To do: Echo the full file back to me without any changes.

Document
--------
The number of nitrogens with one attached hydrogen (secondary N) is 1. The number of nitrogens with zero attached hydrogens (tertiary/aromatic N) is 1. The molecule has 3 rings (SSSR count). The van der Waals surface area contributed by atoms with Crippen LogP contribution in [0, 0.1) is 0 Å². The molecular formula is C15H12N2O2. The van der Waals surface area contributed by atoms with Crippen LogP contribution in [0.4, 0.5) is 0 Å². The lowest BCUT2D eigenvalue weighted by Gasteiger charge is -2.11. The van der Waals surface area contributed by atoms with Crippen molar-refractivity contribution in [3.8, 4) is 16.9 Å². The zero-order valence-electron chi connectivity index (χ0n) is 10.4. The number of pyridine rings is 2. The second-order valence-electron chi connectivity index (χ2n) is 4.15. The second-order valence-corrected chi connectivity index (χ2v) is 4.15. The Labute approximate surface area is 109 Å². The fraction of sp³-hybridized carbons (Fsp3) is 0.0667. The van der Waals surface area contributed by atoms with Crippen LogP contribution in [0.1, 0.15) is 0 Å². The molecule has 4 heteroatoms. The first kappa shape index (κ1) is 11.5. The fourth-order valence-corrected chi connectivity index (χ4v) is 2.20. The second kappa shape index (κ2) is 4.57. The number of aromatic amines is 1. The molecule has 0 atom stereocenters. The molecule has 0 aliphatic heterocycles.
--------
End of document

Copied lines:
The number of nitrogens with one attached hydrogen (secondary N) is 1. The number of nitrogens with zero attached hydrogens (tertiary/aromatic N) is 1. The molecule has 3 rings (SSSR count). The van der Waals surface area contributed by atoms with Crippen LogP contribution in [0, 0.1) is 0 Å². The molecular formula is C15H12N2O2. The van der Waals surface area contributed by atoms with Crippen LogP contribution in [0.4, 0.5) is 0 Å². The lowest BCUT2D eigenvalue weighted by Gasteiger charge is -2.11. The van der Waals surface area contributed by atoms with Crippen molar-refractivity contribution in [3.8, 4) is 16.9 Å². The zero-order valence-electron chi connectivity index (χ0n) is 10.4. The number of pyridine rings is 2. The second-order valence-electron chi connectivity index (χ2n) is 4.15. The second-order valence-corrected chi connectivity index (χ2v) is 4.15. The Labute approximate surface area is 109 Å². The fraction of sp³-hybridized carbons (Fsp3) is 0.0667. The van der Waals surface area contributed by atoms with Crippen LogP contribution in [0.1, 0.15) is 0 Å². The molecule has 4 heteroatoms. The first kappa shape index (κ1) is 11.5. The fourth-order valence-corrected chi connectivity index (χ4v) is 2.20. The second kappa shape index (κ2) is 4.57. The number of aromatic amines is 1. The molecule has 0 atom stereocenters. The molecule has 0 aliphatic heterocycles.